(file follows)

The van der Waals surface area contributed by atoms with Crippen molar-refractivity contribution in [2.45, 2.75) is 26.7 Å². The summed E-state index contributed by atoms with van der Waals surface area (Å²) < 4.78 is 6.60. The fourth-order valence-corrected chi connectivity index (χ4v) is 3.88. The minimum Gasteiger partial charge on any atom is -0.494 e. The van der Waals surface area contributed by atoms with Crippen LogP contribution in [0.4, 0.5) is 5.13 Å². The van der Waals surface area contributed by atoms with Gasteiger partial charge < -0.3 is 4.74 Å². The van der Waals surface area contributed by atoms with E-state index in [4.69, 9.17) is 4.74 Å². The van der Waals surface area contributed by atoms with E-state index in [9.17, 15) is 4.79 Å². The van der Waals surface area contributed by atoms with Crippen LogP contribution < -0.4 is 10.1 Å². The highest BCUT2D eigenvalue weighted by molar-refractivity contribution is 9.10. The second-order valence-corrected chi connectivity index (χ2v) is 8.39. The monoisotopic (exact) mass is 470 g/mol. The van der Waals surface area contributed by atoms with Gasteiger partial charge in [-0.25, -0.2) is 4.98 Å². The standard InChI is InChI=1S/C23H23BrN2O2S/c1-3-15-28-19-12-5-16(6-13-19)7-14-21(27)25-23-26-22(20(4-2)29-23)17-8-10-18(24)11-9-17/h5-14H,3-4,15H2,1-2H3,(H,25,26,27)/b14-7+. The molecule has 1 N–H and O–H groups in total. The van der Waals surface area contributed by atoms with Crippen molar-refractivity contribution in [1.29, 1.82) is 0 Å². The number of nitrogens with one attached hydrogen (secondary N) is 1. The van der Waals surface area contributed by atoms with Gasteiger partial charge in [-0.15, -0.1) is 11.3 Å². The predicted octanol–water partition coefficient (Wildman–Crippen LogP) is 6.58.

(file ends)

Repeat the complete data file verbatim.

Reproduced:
The van der Waals surface area contributed by atoms with Crippen molar-refractivity contribution in [2.45, 2.75) is 26.7 Å². The summed E-state index contributed by atoms with van der Waals surface area (Å²) < 4.78 is 6.60. The fourth-order valence-corrected chi connectivity index (χ4v) is 3.88. The minimum Gasteiger partial charge on any atom is -0.494 e. The van der Waals surface area contributed by atoms with Crippen LogP contribution in [0.4, 0.5) is 5.13 Å². The van der Waals surface area contributed by atoms with Gasteiger partial charge < -0.3 is 4.74 Å². The van der Waals surface area contributed by atoms with E-state index in [4.69, 9.17) is 4.74 Å². The van der Waals surface area contributed by atoms with E-state index in [9.17, 15) is 4.79 Å². The van der Waals surface area contributed by atoms with Crippen LogP contribution < -0.4 is 10.1 Å². The highest BCUT2D eigenvalue weighted by molar-refractivity contribution is 9.10. The second-order valence-corrected chi connectivity index (χ2v) is 8.39. The monoisotopic (exact) mass is 470 g/mol. The van der Waals surface area contributed by atoms with Gasteiger partial charge in [-0.25, -0.2) is 4.98 Å². The standard InChI is InChI=1S/C23H23BrN2O2S/c1-3-15-28-19-12-5-16(6-13-19)7-14-21(27)25-23-26-22(20(4-2)29-23)17-8-10-18(24)11-9-17/h5-14H,3-4,15H2,1-2H3,(H,25,26,27)/b14-7+. The molecule has 1 N–H and O–H groups in total. The van der Waals surface area contributed by atoms with Crippen molar-refractivity contribution in [1.29, 1.82) is 0 Å². The number of nitrogens with one attached hydrogen (secondary N) is 1. The van der Waals surface area contributed by atoms with Gasteiger partial charge in [-0.15, -0.1) is 11.3 Å². The predicted octanol–water partition coefficient (Wildman–Crippen LogP) is 6.58.